The Book of Venice: A City in Short Fiction, Edited by Orsola Casagrande, Translated by Orsola Casagrande & Caterina Dell’Olivo
It finally happens. Venice closes at 7:30 pm. The city is reduced to nothing more than a stage-set in Samantha Lenarda’s futuristic opening story in The Book of Venice. She sets her tale in 2084 when tourists stay in “Easy Venice” and purchase day tickets to venture into the city to pelt a condemned man with rotten vegetables. The “final exodus” has occurred and other than a handful of merchants selling tourist tat, the Venetian civilization no longer exists. This is a provocative way to begin a collection of stories written by Venetian authors, deconstructing the idealization of Venice into 10 literary interpretations.
The personal essays from Cristiano Dorigo, Gianfranco Bettin, and Roberto Ferrucci give a contemporary context to Venice and her relationship to an unpredictable environment that is not necessarily conducive to the health and well being of residents. They write in compelling detail about the influences that have shaped their lives.
Elisabetta’s Baldisserotto’s singing protagonist Carmen is a woman who can be deprived of her “primary function” in life by a burst of rain. She is a laundress, she washes clothes incessantly, her expertise is legendary, and her grief apocalyptic when her work is disrupted by theft. Never has the prosaic act of laundry felt so much like poetry. We leave her at the end of the story, as she is searching for something precious that she’s lost. A metaphor for Venice? Perhaps.
Ginevra Lamberti mischievously contends with a “granny in a candy pink dress,” a conversational missionary friar, and an imaginary friend who paints mortgages in her delightful story titled, “Why I Begin At The End.” Her clever observations offer a surreal layer to our appreciation of what it takes to survive in Venice.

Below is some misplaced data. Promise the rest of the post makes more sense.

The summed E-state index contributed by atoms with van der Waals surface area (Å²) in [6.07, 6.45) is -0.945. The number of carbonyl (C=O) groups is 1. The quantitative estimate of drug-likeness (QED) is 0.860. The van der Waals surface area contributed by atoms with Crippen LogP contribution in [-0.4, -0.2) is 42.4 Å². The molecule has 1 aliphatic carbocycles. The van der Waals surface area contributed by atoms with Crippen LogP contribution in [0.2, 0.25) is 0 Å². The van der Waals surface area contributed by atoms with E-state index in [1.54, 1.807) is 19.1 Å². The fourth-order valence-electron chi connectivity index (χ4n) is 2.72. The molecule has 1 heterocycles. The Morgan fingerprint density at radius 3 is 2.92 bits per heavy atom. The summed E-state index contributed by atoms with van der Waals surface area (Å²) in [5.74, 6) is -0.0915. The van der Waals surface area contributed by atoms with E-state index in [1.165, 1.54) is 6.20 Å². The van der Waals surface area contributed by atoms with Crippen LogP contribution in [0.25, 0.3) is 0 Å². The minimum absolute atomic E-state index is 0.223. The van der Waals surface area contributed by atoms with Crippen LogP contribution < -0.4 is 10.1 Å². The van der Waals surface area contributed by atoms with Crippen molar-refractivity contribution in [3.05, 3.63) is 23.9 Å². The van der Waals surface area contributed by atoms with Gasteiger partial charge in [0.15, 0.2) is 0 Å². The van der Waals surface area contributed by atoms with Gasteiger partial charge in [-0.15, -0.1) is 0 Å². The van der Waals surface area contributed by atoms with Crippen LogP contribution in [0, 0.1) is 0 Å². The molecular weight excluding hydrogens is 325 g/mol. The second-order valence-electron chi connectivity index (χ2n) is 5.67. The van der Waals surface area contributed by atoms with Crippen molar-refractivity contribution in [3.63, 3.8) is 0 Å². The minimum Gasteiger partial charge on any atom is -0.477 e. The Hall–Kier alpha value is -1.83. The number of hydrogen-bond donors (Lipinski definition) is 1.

We finally get to meet Inspector Nicola Aldani, the irascible Venetian in Michele Catozzi’s Italian crime series, which began with the publication of Acqua Morta in 2015. In the short story, “A Farewell to Venice” Aldani fights the inevitable move of the police station from Venice to Marghera on the mainland. He is insolent, reckless, and gruff, in short everything you hope a Venetian homicide officer would be. It is not until a beleaguered Aldani sits down on his beloved altana—his “holy of holies”—that you understand the strength of his conviction.
It is a rare pleasure to be able to read Venetian authors in English. Their experiences of Venice give us an intimate view into a terrain that is both familiar and unrecognizable. The writing of Enrico Palandri was a revelation. His short story “Atmospheric Conditions” is a lyrical kaleidoscope of searching and desire. Whereas Marilia Mazzeo poignantly captures endings in “The Casket” Palandri’s story is one of beginnings. The story is an adaptation from his novel, Ages Apart, and instigated my circuitous and successful search for all four of his novels published in English.
There is an elegant rhythm to the stories in The Book of Venice. They reflect the lives of Venetians, ones who have stayed and ones who have left. They comprise a seascape of emotions that never once take the astonishment of Venice for granted, even when eclipsed momentarily by the detritus of daily life.